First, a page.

Bianca Scott:

So I was at the Capitol one day and I called his office and said, “I’m here, I’d like to meet with him.” They were like, “Well, he’s in a meeting.” So I basically stalked him that day. At one point, his secretary told me to come upstairs, I went up. She told me to come up, she basically sent him down and I waited downstairs rather than going up. Then he got off the elevator. I was like, “Hello, Bill, how are you?” He was like, “Hi, Bianca.” So we had a conversation. I know that I impacted him and actually, I wound up changing him slightly. That was worth it to me.

Bianca Scott:

However, we have other legislators who we know, we’re not… I’m not going to go knock on the President’s door and try to have a conversation because I know that most of what I’m saying he is going to reject. However, there are people around him, people in Congress, other people, the Department of Education. Who I can have conversations with that it will make an impact on and who it may change. So I know that you have that same capability.

Nikevia Thomas:

It sounds great. It sounds like it comes down to being strategic and how you use your voice.

Bianca Scott:

Yes, we will tell you to know your audience. But we would also say you need to use your voice even if your audience does not want to hear you.

Nikevia Thomas:

Yeah, very well. So we’re looking at schools reopening and it has brought to the surface many economic disadvantages.

Bianca Scott:

Yes.

Nikevia Thomas:

Brought to the surface that many families are economically disadvantaged. So how can schools reopening, how can their plans address these needs?

Bianca Scott:

So this is one where you don’t have a whole lot of time. People are making decisions and you may not be included in that voice. I will tell you I have very strong opinions about the fact that we are playing with the marginalized population’s lives at the moment. Parents who are working and don’t have as many choices as parents who are economically situated better, I feel like it’s very real. I also know that there are people who are making choices and I’m respecting any and everyone’s choice. So I would say that you can contact your school board, your school district, your superintendent, your ombudsman. Say how many parents are included in the decisions that are being made? How many parents are represented in the conversation so that the parent voice can be heard? One thing I will tell you is that, obviously, one parent, one voice doesn’t always represent the many. So you become like a mini-legislator when you are trying to represent parent voice because you can’t just only use your perspective in your opinion.

Bianca Scott:

You have to also gather that information from others so that you can say here’s what I’m hearing. Here’s what I’m hearing in my community. Here’s how this is going to impact parents. If schools don’t reopen, our economy might shut down. But is that worth playing with other people’s lives? Not playing with because that’s not the way that I would say that to them. It’s the way I would say it to you because that’s how I feel about it. But politically, I would say, we are endangering children’s lives and other families lives and teachers lives and all these different people. Is that worth the economy or the economics that are going to benefit if we open?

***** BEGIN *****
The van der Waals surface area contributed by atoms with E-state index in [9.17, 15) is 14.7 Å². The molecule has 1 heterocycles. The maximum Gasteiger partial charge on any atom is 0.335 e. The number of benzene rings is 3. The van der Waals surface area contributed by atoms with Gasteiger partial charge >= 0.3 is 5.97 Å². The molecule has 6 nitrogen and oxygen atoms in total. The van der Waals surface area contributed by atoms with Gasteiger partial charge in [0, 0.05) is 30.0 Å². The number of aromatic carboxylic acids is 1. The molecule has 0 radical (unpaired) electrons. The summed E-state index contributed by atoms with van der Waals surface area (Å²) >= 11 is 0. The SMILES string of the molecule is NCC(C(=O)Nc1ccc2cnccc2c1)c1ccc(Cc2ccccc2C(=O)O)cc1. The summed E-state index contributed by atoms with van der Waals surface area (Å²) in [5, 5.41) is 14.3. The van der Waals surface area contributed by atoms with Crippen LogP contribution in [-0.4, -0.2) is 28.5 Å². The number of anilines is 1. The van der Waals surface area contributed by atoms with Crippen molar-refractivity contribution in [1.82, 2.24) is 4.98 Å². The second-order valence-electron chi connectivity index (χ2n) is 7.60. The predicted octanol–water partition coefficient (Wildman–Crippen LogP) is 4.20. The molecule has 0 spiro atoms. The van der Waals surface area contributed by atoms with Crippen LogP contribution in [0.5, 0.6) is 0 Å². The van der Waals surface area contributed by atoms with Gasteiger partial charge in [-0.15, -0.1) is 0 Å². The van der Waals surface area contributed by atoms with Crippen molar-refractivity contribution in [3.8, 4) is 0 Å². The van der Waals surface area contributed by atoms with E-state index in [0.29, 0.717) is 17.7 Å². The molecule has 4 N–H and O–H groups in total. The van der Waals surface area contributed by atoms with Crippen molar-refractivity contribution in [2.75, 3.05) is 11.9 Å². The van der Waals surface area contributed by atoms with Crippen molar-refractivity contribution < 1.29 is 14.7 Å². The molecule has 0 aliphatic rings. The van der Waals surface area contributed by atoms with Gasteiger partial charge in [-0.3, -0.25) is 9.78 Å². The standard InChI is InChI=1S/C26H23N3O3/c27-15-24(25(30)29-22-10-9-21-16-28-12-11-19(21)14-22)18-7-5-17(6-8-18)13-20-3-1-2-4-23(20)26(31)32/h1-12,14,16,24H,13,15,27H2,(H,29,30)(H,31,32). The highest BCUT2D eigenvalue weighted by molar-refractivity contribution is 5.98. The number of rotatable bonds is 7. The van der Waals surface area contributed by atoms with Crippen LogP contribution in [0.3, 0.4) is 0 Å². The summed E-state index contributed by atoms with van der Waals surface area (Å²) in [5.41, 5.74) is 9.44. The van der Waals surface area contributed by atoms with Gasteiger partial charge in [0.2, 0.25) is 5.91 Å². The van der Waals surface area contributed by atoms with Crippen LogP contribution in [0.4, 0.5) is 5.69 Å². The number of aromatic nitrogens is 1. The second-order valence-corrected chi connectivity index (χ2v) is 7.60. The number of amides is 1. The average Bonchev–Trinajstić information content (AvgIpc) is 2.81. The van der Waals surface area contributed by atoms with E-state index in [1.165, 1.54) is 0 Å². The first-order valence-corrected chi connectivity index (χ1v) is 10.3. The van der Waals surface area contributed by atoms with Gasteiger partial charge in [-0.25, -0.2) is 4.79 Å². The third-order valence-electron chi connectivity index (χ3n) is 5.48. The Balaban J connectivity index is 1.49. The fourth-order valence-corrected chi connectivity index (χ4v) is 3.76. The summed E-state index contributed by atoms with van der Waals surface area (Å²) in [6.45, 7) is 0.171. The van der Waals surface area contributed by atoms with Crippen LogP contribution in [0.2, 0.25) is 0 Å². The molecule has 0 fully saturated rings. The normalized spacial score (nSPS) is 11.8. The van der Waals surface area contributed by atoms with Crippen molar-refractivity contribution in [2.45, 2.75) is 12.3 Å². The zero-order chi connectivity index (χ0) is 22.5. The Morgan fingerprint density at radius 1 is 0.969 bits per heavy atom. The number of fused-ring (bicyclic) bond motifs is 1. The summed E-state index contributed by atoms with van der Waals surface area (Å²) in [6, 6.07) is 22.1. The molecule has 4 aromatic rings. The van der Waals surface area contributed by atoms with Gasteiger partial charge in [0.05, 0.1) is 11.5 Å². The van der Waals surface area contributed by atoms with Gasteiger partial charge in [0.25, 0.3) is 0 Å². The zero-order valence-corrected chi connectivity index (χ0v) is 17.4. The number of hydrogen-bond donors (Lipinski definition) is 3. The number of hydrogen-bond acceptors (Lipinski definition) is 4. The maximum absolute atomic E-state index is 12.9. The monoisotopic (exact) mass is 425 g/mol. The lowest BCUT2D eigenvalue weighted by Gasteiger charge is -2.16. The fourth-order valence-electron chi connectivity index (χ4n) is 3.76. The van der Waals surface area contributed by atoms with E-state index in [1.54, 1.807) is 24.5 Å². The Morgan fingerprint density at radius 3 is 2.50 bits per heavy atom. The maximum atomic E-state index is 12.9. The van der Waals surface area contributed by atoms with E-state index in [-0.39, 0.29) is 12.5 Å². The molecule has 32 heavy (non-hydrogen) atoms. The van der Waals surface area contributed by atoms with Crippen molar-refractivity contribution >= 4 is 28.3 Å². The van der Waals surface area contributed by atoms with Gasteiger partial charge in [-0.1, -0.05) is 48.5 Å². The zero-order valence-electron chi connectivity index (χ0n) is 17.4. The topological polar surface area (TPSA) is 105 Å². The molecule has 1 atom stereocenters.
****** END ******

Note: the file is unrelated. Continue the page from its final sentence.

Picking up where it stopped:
Bianca Scott:

So the first thing I would say is literally you need to get in touch with the decision-makers and ask who that is impacted is also at the table to be a part of the conversation. I know that parents in Chicago basically caused a shutdown. They were decisions being made about school reopening in Chicago and the parents were like you will not make any decisions until we are also a part of this conversation. So they’ve delayed the decision-making and now parents are at the table to also help with the reopening. There are a million different options and none of them work for everyone, obviously. They didn’t work that way before the pandemic, so that’s not going to be a realistic outcome or vision.

Bianca Scott:

However, saying that… In my state what happened was the governor originally was going to allow each school district to make their own decision about reopening because each school district is different. Miami Dade County, West Palm Beach County were the hotspots in Florida. Those schools did not need to reopen. But up in Alachua County, where there was one case, there was no reason that schools couldn’t reopen there. However, then the president came out and said schools must reopen or we’re not going to send funds. Then the governor came out and said, schools are going to reopen, we’re just going to reopen. All schools five days a week no matter what. That was not a fair…

Bianca Scott:

I was frustrated when he was not making a decision, the governor wasn’t, excuse me, providing what it felt like was good leadership. Said we’re going to let each school district do it. But then I realized that made sense. So then when he came out with the following decision, I was super frustrated because you actually did the right thing originally. You should let each district make its own decision. So now, again, now the districts are pushing back against them. We’ve got teachers union suing the state for reopening and reopening plans. Again, if they were parents in the conversation, they would probably be a lot better off or teachers union representatives in the conversation. Then all the people who matter would be at the table making a decision.